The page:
Psychology

Managing Terror

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Science  24 Nov 2006:
Vol. 314, Issue 5803, pp. 1218
DOI: 10.1126/science.314.5803.1218a

Our awareness that we exist exposes us, unfortunately, to the inescapable terror of dying. Jonas and Fischer have explored the role of religious beliefs in allowing people to manage their terror in situations where mortality is made salient. In particular, they focus on the distinction between extrinsic (searching for safety and solace) and intrinsic (searching for meaning and value) religious beliefs. Just after the November 2003 bombings in Istanbul, customers in a Munich coffee shop were more likely to rise in defense of their cultural worldview (to disagree with newspaper articles that were inconsistent with their own assessments of the likelihood of an attack in Germany) if they scored low on an intrinsic religiousness scale than if they scored high; this difference in behavior dissipated with time as the reminder of death became less salient. In follow-up experiments involving students from a Jesuit school and a local university, they found that intrinsically religious people did not think more about dying when reminded of mortality (in contrast to extrinsically oriented individuals) and that this capacity to buffer one's state of mind contributed to their not having to mobilize terror management defenses in the face of death. — GJC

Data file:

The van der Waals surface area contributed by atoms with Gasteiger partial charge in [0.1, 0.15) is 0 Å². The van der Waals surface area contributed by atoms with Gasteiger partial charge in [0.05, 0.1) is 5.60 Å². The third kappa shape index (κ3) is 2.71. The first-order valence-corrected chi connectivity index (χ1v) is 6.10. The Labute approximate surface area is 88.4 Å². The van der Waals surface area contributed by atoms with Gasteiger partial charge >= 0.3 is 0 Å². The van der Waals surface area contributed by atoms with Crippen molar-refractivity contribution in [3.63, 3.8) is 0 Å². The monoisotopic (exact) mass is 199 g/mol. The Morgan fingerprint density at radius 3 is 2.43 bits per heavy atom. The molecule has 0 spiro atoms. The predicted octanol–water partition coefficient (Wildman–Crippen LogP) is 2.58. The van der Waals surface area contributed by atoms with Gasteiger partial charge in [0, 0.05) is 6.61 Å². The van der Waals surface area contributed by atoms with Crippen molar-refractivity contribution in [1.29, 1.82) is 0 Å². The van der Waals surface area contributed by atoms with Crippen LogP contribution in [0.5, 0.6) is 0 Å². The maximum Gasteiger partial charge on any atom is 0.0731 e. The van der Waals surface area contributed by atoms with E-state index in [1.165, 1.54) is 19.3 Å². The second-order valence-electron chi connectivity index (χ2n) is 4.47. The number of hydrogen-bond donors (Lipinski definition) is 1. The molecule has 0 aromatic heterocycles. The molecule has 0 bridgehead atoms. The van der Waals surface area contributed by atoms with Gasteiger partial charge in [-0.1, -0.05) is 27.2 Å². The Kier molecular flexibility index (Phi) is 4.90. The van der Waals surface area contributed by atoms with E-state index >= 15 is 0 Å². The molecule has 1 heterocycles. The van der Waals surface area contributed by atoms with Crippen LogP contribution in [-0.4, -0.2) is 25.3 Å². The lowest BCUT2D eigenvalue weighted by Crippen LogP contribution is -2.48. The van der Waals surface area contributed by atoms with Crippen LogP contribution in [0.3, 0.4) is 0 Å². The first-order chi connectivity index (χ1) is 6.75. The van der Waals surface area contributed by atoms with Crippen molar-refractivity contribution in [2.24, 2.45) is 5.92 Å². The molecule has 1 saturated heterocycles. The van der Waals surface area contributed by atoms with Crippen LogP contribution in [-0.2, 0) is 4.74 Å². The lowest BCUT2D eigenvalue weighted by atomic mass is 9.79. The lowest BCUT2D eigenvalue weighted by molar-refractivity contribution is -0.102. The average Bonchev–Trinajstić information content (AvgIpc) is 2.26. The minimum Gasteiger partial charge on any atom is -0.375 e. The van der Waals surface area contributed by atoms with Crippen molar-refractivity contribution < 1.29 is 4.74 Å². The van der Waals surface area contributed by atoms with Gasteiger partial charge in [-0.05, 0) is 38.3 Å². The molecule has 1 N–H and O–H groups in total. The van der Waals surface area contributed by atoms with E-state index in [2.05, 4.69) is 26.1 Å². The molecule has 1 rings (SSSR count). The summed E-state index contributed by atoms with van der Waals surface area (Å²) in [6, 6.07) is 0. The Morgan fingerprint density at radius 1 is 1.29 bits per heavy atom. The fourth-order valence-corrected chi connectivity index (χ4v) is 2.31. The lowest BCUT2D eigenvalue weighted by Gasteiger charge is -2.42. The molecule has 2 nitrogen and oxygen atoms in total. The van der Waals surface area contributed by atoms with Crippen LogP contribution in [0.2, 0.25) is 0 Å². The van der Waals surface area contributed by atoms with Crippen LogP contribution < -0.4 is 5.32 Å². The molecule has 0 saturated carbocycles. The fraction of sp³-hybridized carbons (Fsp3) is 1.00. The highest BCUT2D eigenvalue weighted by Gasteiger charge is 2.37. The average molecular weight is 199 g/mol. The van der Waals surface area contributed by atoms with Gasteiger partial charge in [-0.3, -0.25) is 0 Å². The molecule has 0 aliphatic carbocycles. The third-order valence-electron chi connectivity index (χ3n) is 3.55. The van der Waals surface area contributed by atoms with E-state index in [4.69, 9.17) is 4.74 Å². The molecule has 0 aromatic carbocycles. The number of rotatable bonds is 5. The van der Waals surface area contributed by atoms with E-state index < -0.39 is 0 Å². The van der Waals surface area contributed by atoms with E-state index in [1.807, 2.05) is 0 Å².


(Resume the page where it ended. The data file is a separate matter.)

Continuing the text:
J. Pers. Soc. Psychol. 91, 553 (2006).

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